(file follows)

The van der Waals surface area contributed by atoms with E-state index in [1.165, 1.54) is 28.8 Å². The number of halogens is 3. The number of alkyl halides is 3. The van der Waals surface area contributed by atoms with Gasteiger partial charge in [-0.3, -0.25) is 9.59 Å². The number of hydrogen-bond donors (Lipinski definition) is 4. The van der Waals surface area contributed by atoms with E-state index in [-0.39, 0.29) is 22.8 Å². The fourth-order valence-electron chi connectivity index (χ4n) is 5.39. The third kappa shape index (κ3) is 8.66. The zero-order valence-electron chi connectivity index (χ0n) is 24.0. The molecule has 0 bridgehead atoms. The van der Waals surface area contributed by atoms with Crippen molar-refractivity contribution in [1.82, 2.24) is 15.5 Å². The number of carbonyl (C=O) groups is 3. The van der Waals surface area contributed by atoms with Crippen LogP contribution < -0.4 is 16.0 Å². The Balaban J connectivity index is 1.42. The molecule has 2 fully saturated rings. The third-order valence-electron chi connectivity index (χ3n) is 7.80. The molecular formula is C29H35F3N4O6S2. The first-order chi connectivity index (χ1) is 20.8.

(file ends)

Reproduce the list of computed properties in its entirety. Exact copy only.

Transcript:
The van der Waals surface area contributed by atoms with E-state index in [1.165, 1.54) is 28.8 Å². The number of halogens is 3. The number of alkyl halides is 3. The van der Waals surface area contributed by atoms with Gasteiger partial charge in [-0.3, -0.25) is 9.59 Å². The number of hydrogen-bond donors (Lipinski definition) is 4. The van der Waals surface area contributed by atoms with E-state index in [-0.39, 0.29) is 22.8 Å². The fourth-order valence-electron chi connectivity index (χ4n) is 5.39. The third kappa shape index (κ3) is 8.66. The zero-order valence-electron chi connectivity index (χ0n) is 24.0. The molecule has 0 bridgehead atoms. The van der Waals surface area contributed by atoms with Crippen molar-refractivity contribution in [1.82, 2.24) is 15.5 Å². The number of carbonyl (C=O) groups is 3. The van der Waals surface area contributed by atoms with Crippen LogP contribution < -0.4 is 16.0 Å². The Balaban J connectivity index is 1.42. The molecule has 2 fully saturated rings. The third-order valence-electron chi connectivity index (χ3n) is 7.80. The molecular formula is C29H35F3N4O6S2. The first-order chi connectivity index (χ1) is 20.8.